Press and Sun-Bulletin from Binghamton, New York on May 29, 1945 · Page 3
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Press and Sun-Bulletin from Binghamton, New York · Page 3

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Binghamton, New York
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Tuesday, May 29, 1945
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Page 3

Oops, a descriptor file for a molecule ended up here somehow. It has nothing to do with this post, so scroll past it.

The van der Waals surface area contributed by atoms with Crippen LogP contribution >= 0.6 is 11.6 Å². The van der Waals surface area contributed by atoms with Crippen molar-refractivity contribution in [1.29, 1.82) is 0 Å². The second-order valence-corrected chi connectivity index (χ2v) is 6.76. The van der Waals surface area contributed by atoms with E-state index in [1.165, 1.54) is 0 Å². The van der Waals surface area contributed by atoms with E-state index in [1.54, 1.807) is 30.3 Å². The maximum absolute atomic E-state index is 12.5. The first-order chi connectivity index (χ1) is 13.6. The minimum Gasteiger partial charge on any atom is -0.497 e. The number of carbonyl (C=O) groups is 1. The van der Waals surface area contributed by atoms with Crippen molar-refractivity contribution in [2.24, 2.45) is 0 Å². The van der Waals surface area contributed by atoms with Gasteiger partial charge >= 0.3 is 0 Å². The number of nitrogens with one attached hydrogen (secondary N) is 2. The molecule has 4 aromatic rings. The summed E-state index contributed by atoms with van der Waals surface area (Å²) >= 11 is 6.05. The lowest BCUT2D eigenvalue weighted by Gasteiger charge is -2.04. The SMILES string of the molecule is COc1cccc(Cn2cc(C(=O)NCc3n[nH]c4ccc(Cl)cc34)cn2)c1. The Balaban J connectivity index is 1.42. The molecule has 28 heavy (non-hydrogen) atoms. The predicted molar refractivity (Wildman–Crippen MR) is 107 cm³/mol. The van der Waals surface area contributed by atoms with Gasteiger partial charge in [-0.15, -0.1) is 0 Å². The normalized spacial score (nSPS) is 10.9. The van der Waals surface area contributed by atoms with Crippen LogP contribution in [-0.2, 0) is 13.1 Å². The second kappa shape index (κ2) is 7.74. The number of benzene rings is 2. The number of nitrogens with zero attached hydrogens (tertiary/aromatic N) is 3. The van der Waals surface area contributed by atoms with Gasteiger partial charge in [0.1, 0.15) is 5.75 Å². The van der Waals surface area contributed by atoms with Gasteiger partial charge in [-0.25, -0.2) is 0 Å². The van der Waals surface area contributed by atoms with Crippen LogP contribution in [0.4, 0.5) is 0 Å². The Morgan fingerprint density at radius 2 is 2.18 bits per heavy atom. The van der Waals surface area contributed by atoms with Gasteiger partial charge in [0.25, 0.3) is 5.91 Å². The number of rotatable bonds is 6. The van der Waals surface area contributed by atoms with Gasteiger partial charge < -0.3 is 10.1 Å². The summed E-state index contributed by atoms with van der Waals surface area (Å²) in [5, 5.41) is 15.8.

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THE BINGHAMTON" PRESS, TUESDAY EVENING, MAY 29, 1945. Work as Usual in" Area War Plants to. Key Memorial Day Formal Rites To Be Held in Court Square Holiday Travel Jam Not Likely as Thousands Rush War Output STANLEY HILL s-k M lr? Binghamtonians will pay tribute tomorrow. Memorial Day. to those who gave their lives in four wars in the defense of their country. Observance of the holiday here will be marked by: OXE War workers staying at their machines or desks in Triple Cities war plants. TWO Memorial Day ceremonies at Courthouse Square, beginning at 10:30 a. m. THREE Little holiday use of war-burdened transportation facilities for holiday trips. Most major war plants in the Triple Cities planned to operate over the holiday to meet stepped- up war production demands of forces m the Pacific theatre. Spokesmen for railroad and bus lines forecast "little above the ordinary" in holiday travel. They said that discharged soldiers on their way home are making up "a great part" of the current volume of travel and ex pressed relief that Memorial Day this year comes in the middle of the week so that civilians do not -have time for extended trips. 'Short-Haul Flurry A "flurry" of "short-haul" travel to nearly points early tomorrow morning is expected by William D. GENERALLY FAIR Weatherman Thomas E. Reed says you'll probably get a break in the weather tomorrow. It won't be perfect Memorial Day weather, Mr. Reed said, because there will be "some" cloudiness and a "very slight" chance of showers. But generally, he predicted, It will be a fair, cool day with burnt of sunshine between clouds. Taylor, manager of the Greyhound Bus Terminal, Binghamton. - "After that, business is expected to subside to normal," he said. War plants that plan to continue normal operations over the holiday include IBM. Remington Rand, Inc.: Link Aviation Devices, Inc.; Drvbak Com.: Fairbanks Co.. Oza- lid Division. R. II. Titchener & Co.. Stow Manufacturing Co., and National Carbon Co. Camera Plant to Work Ansco Division officials report that all production employes of the camera plant will work tomor-r-w and skeleton crews of the film and paper plants will report. Workers of most firms will receive holiday pay for working tomorrow. Endicott Johnson Corp., although its plants will not operate tomorrow, will grant its workers full pay for the holiday. Employes of the Brewer Titchener Co., will not report for work tomorrow. Somfc Offices Close, Others to Be Open County and city public offices will be closed tomorrow but all Federal offices, excepting the postoffice, will be open. Binghamton schools also will be closed over the holiday and will resume classes Thursday. At Binghamton Postoffice, regular mail deliveries will be canceled for Memorial Day and lobby service windows will be closed. Perishable, war plant and spec-cial delivery mail ".'ill be delivered, however, and outgoing mail will be handled as usual. City Parks to Open Season Tomorrow Binjjhamton's parks will open oi.icially for the 1945 season tomorrow. A band concert at 4 o'clock at Ross Park will highlight the department's observance of Memorial Day. The Binghamton Philarmonic Band will play with Jessie Haist as vocal soloist. Recreation Park's renovated merry-go-round will be in operation. Attendants will be on duty at city playgrounds. While most of the department's facilities have been in operation for the last three weeks, tomorrow marks the official opening. Bathhouses will be the only facility not open to the public. Parks Commissioner N. Marks Bump said rivers were too high and too cold to warrant opening immediately. U. C. T. Delegates Going to Utica Delegations from Binghamton and communities In the Southern Tier will attend the forty-fifth annual business meeting of the Grand , Council of New York State, United Commercial Travelers of America, in Utica on June 1 and 2. The Binghamton delegation will be led by Harry W. Aiken, grand page. Leaders said the program provides for a "strictly wartime con ference with the sessions stream lined to take the minimum of me." The annual dinner will be Satur day night with Glenn Drake of Chicago as the speaker. His sub ject will be "Personality in Busl cess." LAST MAN IN BLUE - Jacob Lester, 97, of 12 Newton Street, Port Dickinson, grips sabre he carried along Southern roads in the war between the states. He is Broome County's only living Civil War veteran,. Last Civil War Veteran, 97, Recalls Quest for Thrills Jacob Lester, who will be 98 next month, still remembers the itch for adventure he had when he was 16. His eyesight. is dim now, but there's no mist over his Schools Mark Memorial Day Memorial Day exercises were held this afternoon in Woodrow Wilson Junior High School and at East Junior High School. Twenty-six servicemen, graduates of Wilson School, were present and honored at the program In the school auditorium. They are: Marines, Pfc. Henry Hrostowskl. Pfc. Chester Hrostowskl, Cpl. Joseph Markovlch, and Cpl. George Zapo-tocky: Merchant Marine, CM William Papawlch; Navy. Robert Kristek, Alex npgan. Joseph Iluriak, William Che-blniak, and Andrew Solak. Also. Army. Sgt. Alex Horsky, Pfc. Harold Sviatyla. Sgt. Albert Nemec, Sgt. Nick Patochniak, Cpl. Paul Sabol, Pvt. Andrew Kinney, Cpl. Harry Pakel. SSgt. John Latta: Sgt. Frank Chebiniak. TSgt. Vladi Toman, SSgt Joseph Toman, FO William Gabor. Pfc. George Junk and Cpl. Michael Kinney. A one-act play, "Thoughts of a Soldier on Memorial Day, 1945," written and directed by Miss Mary Sweeney, was presented. Members of the cast were: James Caciala. Ambrose Ziats, Stephen Kicinski. Francis Tamik, Evelyn Suflita. Roberta Merz. Melania Zapatocky, Beverly Stanek. Florence biavetsky and Margaret Kuzma. Singing of "The Star Spangled Banner" followed the salute to the flag and an orchestra selection. Robert Began was announcer. The program was planned by Mrs. Henry Merz and Miss Anne Suflita, members of the faculty. Music was under the direction of Mrs. James Curley and Mrs. Norman Morris, faculty members. Staging and lights were under the direction o? Felix Rusnak, Jack Sinchak and Fred Vrobel. C. Mossman McLean, a veteran of World War I, .was the principal speaker at the East Junior Memorial Day observance. Tracy C. Prentice sang the "Recessional." Ray Livingston, school president presided. Honored guests were: .Tames Hale, representing Sons' of Union Vtorans: George Russell, representing Spanish War Veterans; Roy Donaldson and Arthur Vonhold. faculty member, and Edward T. Spring-man, principal. World War I veterans; and Andrew Muska and Ben Puglisl, World War II veterans. The stage was decorated with 400 geranium '-lants donated by the students for soldiers' graves. MEMORIAL SERVICE Sidney. May 29 The Sacred Heart Catholic Church will hold a memorial service Wednesday at 9 a. m. for the boys of the parish who have lost their lives in this war. The boys from the parish who have lost their lives are Ralph Arrandale. James Panaro and Herman Hoeggar. Elmira Firm Purchases Building Negotiations virtually had been completed today for transfer of the Morgan Building and annex at 225-231 State Street to Walter L. Gardner, Elmira, new owner of Whipples, Inc. The building is being sold by the estate of John L. Morgan for a consideration of approximately $50,000. it was learned. The main building, which is at the southwest corner of State and Lewis Streets, will be used by the new owner for stock and display of automotive parts and equip ment. The annex is to be used for an automotive machine shop. Whipples, Inc.. which, was purchased by Mr. Gardner early in memory And his memory will be Jogged tomorrow when he puts on his old G. A. R. uniform to appear in Memorial Day services as Broome County's only living Civil War veteran. At least he's promisedf to be on hand for the doings at the Courthouse. He didn't feel up to it last year. He talked today of the restlessness that took him off to war nearly 82 ' years ago, but he remembered, too, that "22 month's of it was enough for me." He still insists on living alone in the home he built at 12 Newton Street, Port Dickinson. Relatives look in on him several times a week, but otherwise he is able to care for himself. Occasionally he walks slowly around the block on the legs that once waded the Potomac, that once spurred his horse down a hill at Martinsburg in a mad charge on the rebels. The sabre he brandished at that West Virginia town is the only material momento he has salvaged out of 80 years. But he doesn't need steel 'In his hand to recall Newmarket or Kernstown or the wild ride up the Shenandoah Valley with the enemy at his heels. Nor has he forgotten the sounds and smells at the hospital in Mar tinsburg, and the sight of a buddy with a bullet hole in his chest. He later went west with the army, but he had had enough of fighting. He held a headquarters job while others were fighting the Sioux. He can't read now, so he listens to the radio. That's how he keeps up with the fourth great war of his lifetime. But war is different now "In those days, there'd be a line of the enemy over there, and a line of us over here," he said "We'd just stand and shoot at each other, and make a charge once in a while." The airplane wasn t even dreamed of in the War Between the States, but it played a tragic role in' Mr. Lester's affairs last October. His only grandchild, PO Louis L. Baldwin, was killed in a naval airplane . accident near Sydney, Nova Scotia. At 97, Broome County's lone Civil War veteran has had more than enough of war. ENROLL AT COLLEGE Oneonta, May 29 Miss Ruth I. Maples, daughter of Mr. and Mrs. David Maples of 7 Third Street, at.d John C. Eldred, son of Mr. and Mrs. Clifford J. Eldred of 10 Ray mond Avenue, have been enrolled for the summer at Syracuse Uni versity.. Americans are now eating around 1400 pounds of food per person a year. March, has been located at 218-224 Water Street for the last 15 years. Lee Meaker, general manager for the Whipple organization, said stock and equipment are to be moved to the Morgan Building "as soon as possible," he said. The building now is being renovated. The building and annex have a total frontage on State Street of 145 feet. The main building was built about 45 years ago by the Gaylord and Eitapenc Co., Binghamton plumbing supply firm. It was sold about 10 years later to John L. Morgan. His estate has owned the structure since Mr. Morgan's death in 1914. The building has been used HONOR "GOLD STARS"-Tribute was paid to the 48 North High School graduates who have given their life in" the war, at the Memorial Day program today at the school." Left to right, Sally Jewell, speaker; Nick Homa, president of Student Association; David Ludden and Robert McNair, band members; Robert Hoffman, speaker, and Pattie Currie, chairman. -riyBinKhmtonP.c.1Photogl.ph.r. P0fi . life13:.' & W1? -pUt" gi jtMfAtr DEDICATION TO WAR DEAD-Roses were fastened to a wreath during the tribute paid today to the 71 war dead of 'Central High School at Memorial Day exercises on the school lawn. Students also presented a "Dedication to Peace" and a "Tribute tO the United Nations." -By a Binghamton Press Photographer. Tribute Paid Dead of A 11 United Nations In Central High SchooVs "Let us pray together on the UniterTNations who have made the supreme sacrifice in defending the cause of freedom and justice." I his is what bgt. G. S. Royal Armored Corps, said today in a "Tribute to the United Na tions," part of the Memorial Day program at Central High School. The ninth annual Memorial Day dedication was held on the school lawn with members of the student body, faculty and relatives of the 71 war dead of the school present. Memorial Day exercises also were held today by students of North High School on the terraces in front of the school. Sergeant Allen, now stationed with ' the British Army Staff in New York City, represented the British Empire. Lt. Raymond E. Springer, Jr., home on leave, represented the United States in the United Nations tribute. "Our American boys have fought bravely in foreign war," Lieutenant Springer said, "and on the widespread battlefronts of the world. Let us not forget their sacrifice nor the sacrifice of soldiers of the other United Nations who are with us in this great struggle." Other United Nations were represented by. Central High students wearing the military uniforms of the respective countries. Speaking for Russia, Martha Rinker said: "In Russia, men and women foueht our common enemy side by side. America has sent us valuable aid in our struggle. Pray with us for the men and women of Russia who have given their lives In this ordeal." Speaking for China, Joseph Perez said: "America's help has been a potent force in preventing our nation's complete destruction by our common enemv. We loin vou in praying for American soldiers who have died on Chinese soil, and for sons of China who have perished defending free dom." Speaking for , France, Thomas Muscatello said: "The sons of France have eiven their lives to preserve our liberty most dear. American soldiers and soldiers of other Allied nations have died on French soil in helping us to reclaim this liberty cherished so highly." The program also included a .principally as a warehouse in re- cent years. It earlier was used by wholesalers. The main building has 56,000 square feet of space and the annex, 5,000 square feet. It has three elevators. The automotive firm employs about 45 persons. Assessed valuation of the main building, which has a depth of 80 feet, is $36,000. The annex, a one-story .structure, is assessed at $5,700 and has a depth of 85 feet. Listed as administrators of the John L. Morgan estate are a sister, Gertrude, M. Bennett: a son, Edward P., both f Binghamton, and a niece, Dorothy, of Philadelphia, Pa. Memorial Day for sons of all Allen, a member of the British "Dedication to Our Past Years of Peace," a "Dedication to Future Peace," and a "Dedication to the Dead of Central." Tribute was paid to members of the armed forces from North High School and the 48 who have given their lives in the war at the program there today. Pattie Currie read the tribute and taps were sounded. Robert Hoffman read the Gettysburg Address, accompanied by the schobl band. The student body sang "The Star-Spangled Banner." Sally Jewell spoke on the school's participation in the community's observance of Memorial Day, such as purchasing flowers for soldiers' graves. Grayson Hinman read a poem, "Tarawa," written by John Kleske, a senior at North High. The program was sponsored by the Student Council. Nine Attendants For .Playgrounds Preparatory to the opening of the summer parks season Wednes day, Mayor Walker B. Lounsbery has appointed nine playground attendants and a life guard. The playground attendants receive $4 a day and the life-guard, Betty McGowan of 32 Louisa Street, receives $5.10. Appointed attendants were: Perry Hall, 99 Robinson Street; Evelyn Potak. 219 Front Street; Mabel Williver, 58 Fairview Avenue; Mary Martone, 30 Kenwood Avenue; Alice VanDerbeck. 8 Broad Avenue; Anna Ritz, 3 Mozart Street: Virginia Cahill. 27 Tompkins Street: Mary Herman. 20 Mill Street; and Helen Dorko, 43 Elm Street. LODGE CONTRIBUTES Calumet Lodge. Independent Order of Odd Fellows, will contribute $10 to the Binghamton Memorial Auditorium Fund, in behalf of each its 11-members in the armed forces, as follows: Edgar J. Hitt. Leith A. Dindow, C. Gray, C. B. Wood, Raymond Heg-gelike, J. J. Anderson, Fred Keim, Virgil Spencer, H. A. Smith. Jr., K. VanValkenburg and George F. Wickizer. 7-5722 Memorial Rites $21,000 Is Price For Factory Site Consideration paid for the East Side factory site acquifed by the Kobert Gair Co., Inc., was approxi matIy $24,000, according to tax stamps on a deed filed with the County Clerk's office. Announcement of the purchase of the four and one-half acre site from the Delaware & Hudson Railroad was made last week. The firm, which has headquarters in New York City, said it planned to construct a $750,000 plant for the manufacture of corrugated paper products. KANE IN HOSPITAL Lawrence J. Kane, 56 Chestnut Street, a general "contractor, today was under observation in Our Lady of Lourdes Hospital where he was taken Saturday night. Dr. Johji J. Breivis, attending physician, said Mr. Kane had been ailing for a few days but that his condition today was regarded "favorable." ',$prrb -diamond engagement rittg in exquisitely styled I4K gold setting. $24.50 CrZ?r to $1,000 The House of - iMM bfDOCi fflEO ft G3MB METRO-SACKS The Home -of Fine Jewelry and Clothing 48 COURT STREET, BINGHAMTON 1418 North Street, Endicott J. ROY WILtiUR WILLIAM E. MYERS THREE WAR PERSPECTIVE-Binghamton veterans of three wars recall, on the eve of Memorial Day types of shells-used by American troops since '98. Mr. Wilbur, a Spanish-American war veteran, locks over a one-pound mortar shell of his army fombat days; Mr. Hill, World War II veteran, a bazooka shell used in the present war, and Mr. Myers, a 75 mm. ; Shell Of 1917-18. -By a Binghamton Pres Photographer. City to Honor Its War Dead In Program at Courthouse Memorial Day services in Binehamton tnmnrrnw will be highlighted by a public ceremony at Courthouse Square in which the city's patriotic organizations will Starting at 10:30 a. m., the will include ritual in memorv of the war dead of the Civil and Spanish-American Wars and World Wars I and II. Tribute also will be paid to the memory of the late President Roosevelt. Principal speaker at the ceremony will be the Rev. Percy F. Rex. rector of Trinity Memorial Episcopal Church. His topic will be. "Lest We Forget." Music will be provided by Instrumental and vocal organizations of Central High School. The -drum corps of Binghamton Post 80. American Legion, also will participate. Talks also will be given by Mayor Walker B. Lounsbery and Representative Edwin A. Hall. A memorial service will be held at 2 p. m. tomorrow in SS. Cyril and Method Cemetery, Johnson City, by members of First Ward Post 1254, American Legion. A flag will be presented to the cemetery at that time by Joseph Varsik, post commander and will be accepted by the Rev. Cyril Orendac, pastor . of St. Cyril's Church. , Police Post 1227, American Legion, will place. a wreath at the memorial plaque in South Side Park tomorrow. Wreaths also will be placed by patriotic organizations at Memorial Bridge and Memorial Circle, according to Franklyn E. Liver- rfoche, executive secretary of Post 80. 62 Are Initiated By Kalurah Shrine fcixty-two new members were initiated in Kalurah Shrine at the spring ceremonial of Kalurah Tem ple, last night. following a business session, dinner was served by Service Chapter 618, Order of the Eastern Star. A street parade was held, fol lowed by drill team exhibition. Ritualistic ceremonies and in itiation were under the direction of Norman A. Boyd, past potentate. The second section of the cere monies was conducted by the "Kalurah Wrecking Krew," under the direction of Harry Slagle and Ernest E. Smith. The diamond ring with which you ' repress your devotion to the girl you love is infinitely more than "just a ring" It is the enduring symbol of something very pre-' cious to you both. As such ji should be chosen carefully . . , bought from a jeweler whom you 'can trust implicitly for quality value and integrity."' Friendly Credit Courthouse Square services Publishers Wife Dies at Hospital Mrs. George H. Kelly of 8 Livingston Street, wife of George H. Kelly of Calkin-Kelly Directory Co., publishers of ihe city directory died in Lourdes Hospital last night after a short Illness. Mrs. Kelly was a member of the Rosary Society of St. John the Evangelist Church, and a former grand regent of the Catholic Daughters of America. Besides her ' husband, she is survived by a daughter, Margaret, and a sister, Mrs. Patrick J. Mc-Tighe of Binghamton. The body was removed to the McDevitt Bros. Funeral Home. 88 Front Street, and will be taken to her home Wednesday afternoon. Funeral arrangements will b made later. eA to Wards I JCH- . ,. if voo haven u , give it the speca. it needs in our n- storage vaults. . u jfe from aa- : moths and urn- i uyi" 1 mer heat. Well it against fire ana men, I at lowest rates l .prices start at 2.00 for a coat valued at. mm mmv&m i a 4 w - 36-38 Main St. Phone 4-2121